The center of the Brett Favre welfare scandal in Mississippi has been the speaking money paid to him by the state, and how funds were re-routed from the needy into the pockets of some of the state’s most-wealthy residents. However, a side story to the entire scandal has been “Prevacus,” an experimental concussion drug which Favre was instrumental in garnering support for — and now it involves the Trump White House.
Former Mississippi governor Phil Bryant, who is also a key figure in the welfare fraud case, sent text messages to Favre discussing the need to get Trump’s support for Prevacus. Additional text messages show that Prevacus founder Jacob VanLanginham was working with Favre and Bryant to organize a White House summit on youth brain safety, which, surprise, would be led by Prevacus. The idea was to make solving the concussion crisis synonymous with the drug, thereby landing new investment — especially if it appeared that the White House was backing Prevacus.
The experimental drug was pre-trial. No evidence of its efficacy had been posted, and claims it could solve concussions were questionable at best. Still, Favre worked overtime to try and get funding at a state and federal level, with text messages to Bryant showing his transparent motivations.
“I’ve invested 850k of my own and I believe 100% in Jake and this drug but he needs funding like now,” Favre texted Bryant on Nov. 27, 2018. “So obviously any help from you is needed immediately!!!”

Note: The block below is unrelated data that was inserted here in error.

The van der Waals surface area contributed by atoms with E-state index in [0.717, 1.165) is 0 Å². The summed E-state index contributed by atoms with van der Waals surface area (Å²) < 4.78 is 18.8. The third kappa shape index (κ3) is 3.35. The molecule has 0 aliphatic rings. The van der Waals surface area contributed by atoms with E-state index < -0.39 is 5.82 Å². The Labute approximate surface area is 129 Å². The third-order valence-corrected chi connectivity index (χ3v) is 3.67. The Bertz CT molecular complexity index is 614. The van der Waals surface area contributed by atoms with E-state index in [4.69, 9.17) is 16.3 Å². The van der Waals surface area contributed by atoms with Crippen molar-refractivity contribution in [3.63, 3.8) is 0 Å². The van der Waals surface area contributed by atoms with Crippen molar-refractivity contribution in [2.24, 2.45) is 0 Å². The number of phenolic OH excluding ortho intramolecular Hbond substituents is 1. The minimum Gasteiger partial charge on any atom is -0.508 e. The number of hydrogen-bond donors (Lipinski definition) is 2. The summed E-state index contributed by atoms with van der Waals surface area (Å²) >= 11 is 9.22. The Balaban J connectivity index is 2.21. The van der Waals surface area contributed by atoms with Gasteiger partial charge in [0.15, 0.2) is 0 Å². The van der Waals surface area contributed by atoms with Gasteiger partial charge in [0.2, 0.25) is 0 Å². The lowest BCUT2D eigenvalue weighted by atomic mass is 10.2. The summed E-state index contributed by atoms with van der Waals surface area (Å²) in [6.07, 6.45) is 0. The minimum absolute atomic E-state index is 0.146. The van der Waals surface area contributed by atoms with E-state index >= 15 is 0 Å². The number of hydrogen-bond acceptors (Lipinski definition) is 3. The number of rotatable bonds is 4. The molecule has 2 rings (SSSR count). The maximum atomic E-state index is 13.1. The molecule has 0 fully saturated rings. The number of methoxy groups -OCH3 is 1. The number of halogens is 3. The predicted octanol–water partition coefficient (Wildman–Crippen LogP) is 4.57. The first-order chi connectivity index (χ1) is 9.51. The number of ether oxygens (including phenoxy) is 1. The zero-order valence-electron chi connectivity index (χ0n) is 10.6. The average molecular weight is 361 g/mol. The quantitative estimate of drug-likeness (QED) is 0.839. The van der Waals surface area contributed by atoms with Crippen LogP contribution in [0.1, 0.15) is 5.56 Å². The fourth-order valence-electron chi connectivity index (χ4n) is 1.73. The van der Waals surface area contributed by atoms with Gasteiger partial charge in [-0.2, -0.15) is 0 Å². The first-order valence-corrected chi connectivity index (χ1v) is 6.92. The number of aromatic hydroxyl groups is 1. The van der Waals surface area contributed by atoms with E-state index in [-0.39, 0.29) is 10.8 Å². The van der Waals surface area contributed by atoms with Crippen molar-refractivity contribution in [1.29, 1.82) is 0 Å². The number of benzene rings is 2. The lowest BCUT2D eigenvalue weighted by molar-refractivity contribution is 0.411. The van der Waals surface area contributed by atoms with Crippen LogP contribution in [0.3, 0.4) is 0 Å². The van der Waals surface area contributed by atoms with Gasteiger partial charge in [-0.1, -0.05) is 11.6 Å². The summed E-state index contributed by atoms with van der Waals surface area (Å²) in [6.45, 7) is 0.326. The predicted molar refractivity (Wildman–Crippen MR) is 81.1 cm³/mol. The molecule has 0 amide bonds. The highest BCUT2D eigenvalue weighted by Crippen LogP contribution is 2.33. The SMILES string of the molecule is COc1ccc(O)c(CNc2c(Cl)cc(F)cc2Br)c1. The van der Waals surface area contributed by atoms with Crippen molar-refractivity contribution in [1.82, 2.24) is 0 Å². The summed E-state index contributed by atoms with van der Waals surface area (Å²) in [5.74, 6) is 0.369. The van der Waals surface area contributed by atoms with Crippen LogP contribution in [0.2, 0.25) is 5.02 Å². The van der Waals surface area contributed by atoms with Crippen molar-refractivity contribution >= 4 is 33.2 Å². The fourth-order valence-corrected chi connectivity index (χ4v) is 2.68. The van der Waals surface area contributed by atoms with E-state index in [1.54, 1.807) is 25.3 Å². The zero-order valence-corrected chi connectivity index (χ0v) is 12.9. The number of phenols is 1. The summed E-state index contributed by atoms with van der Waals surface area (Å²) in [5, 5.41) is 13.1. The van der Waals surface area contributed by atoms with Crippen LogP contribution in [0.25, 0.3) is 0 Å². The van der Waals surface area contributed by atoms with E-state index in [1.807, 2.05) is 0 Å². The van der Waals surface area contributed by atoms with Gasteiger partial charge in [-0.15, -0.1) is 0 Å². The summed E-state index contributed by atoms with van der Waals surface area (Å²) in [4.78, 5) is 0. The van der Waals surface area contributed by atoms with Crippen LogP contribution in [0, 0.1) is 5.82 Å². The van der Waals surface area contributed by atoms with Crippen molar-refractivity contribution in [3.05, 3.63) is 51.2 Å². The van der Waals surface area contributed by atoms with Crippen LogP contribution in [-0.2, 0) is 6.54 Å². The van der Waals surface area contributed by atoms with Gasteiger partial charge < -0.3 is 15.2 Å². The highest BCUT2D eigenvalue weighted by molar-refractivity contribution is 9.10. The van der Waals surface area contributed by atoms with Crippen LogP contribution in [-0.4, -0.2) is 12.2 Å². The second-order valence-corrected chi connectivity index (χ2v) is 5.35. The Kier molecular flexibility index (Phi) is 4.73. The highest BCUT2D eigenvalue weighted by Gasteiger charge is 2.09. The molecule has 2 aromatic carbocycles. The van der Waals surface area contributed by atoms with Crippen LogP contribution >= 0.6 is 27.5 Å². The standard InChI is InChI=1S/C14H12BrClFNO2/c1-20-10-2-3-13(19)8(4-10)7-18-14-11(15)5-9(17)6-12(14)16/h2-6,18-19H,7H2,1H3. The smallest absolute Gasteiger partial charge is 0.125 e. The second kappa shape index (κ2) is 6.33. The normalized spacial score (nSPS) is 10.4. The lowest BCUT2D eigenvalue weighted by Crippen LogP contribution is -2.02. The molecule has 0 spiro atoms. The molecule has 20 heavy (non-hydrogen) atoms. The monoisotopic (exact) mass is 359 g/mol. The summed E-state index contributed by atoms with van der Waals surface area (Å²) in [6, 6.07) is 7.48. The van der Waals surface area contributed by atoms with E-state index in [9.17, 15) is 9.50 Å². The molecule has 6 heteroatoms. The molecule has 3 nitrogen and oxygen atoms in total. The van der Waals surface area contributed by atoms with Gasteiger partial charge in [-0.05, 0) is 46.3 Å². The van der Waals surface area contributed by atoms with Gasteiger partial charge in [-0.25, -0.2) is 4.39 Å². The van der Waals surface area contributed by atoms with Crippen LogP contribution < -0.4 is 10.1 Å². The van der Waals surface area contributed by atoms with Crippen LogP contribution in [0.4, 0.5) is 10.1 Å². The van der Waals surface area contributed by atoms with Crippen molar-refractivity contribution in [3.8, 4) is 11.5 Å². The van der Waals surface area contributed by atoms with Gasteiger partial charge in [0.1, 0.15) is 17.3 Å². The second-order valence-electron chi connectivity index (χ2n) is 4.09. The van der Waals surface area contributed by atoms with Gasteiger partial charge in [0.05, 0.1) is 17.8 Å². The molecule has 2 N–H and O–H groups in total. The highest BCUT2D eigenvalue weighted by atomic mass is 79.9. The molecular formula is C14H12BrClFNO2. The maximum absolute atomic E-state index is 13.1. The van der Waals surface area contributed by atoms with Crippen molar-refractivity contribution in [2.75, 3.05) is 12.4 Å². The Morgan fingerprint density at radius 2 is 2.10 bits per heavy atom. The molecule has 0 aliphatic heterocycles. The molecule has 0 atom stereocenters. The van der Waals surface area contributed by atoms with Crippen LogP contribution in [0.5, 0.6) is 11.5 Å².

The group wanted to garner huge celebrity support for Prevacus, with hopes that Tom Brady, Hershel Walker and Tiger Woods would appear at the proposed White House concussion summit.
“They intend at this moment to have the president greet us in the Oval Office,” he wrote. “Now this is early in the planning but we look strong for it. We need to get all our team athletes together for this and win!!!”
Following news of the welfare scheme, Prevacus was sold to Florida-based Odyssey Health, who scrubbed any mention of Favre of VanLandingham from their website. They have yet to remove posts from their list of press releases, which clearly use both Favre and VanLandingham to market their products.
It’s unclear whether the planned White House summit advanced any further than text messages between Favre, Bryant and VanLandingham. When reached for comment from ESPN about trying to get the president on board a spokesperson for Favre furthered the notion that his motivation wasn’t money, but helping children.
“What’s the issue with trying to work with the government to solve concussions?” a spokesman for Favre told ESPN on Thursday.
Favre continues to maintain innocence in the Mississippi welfare scandal and is demanding a jury trial to clear his name.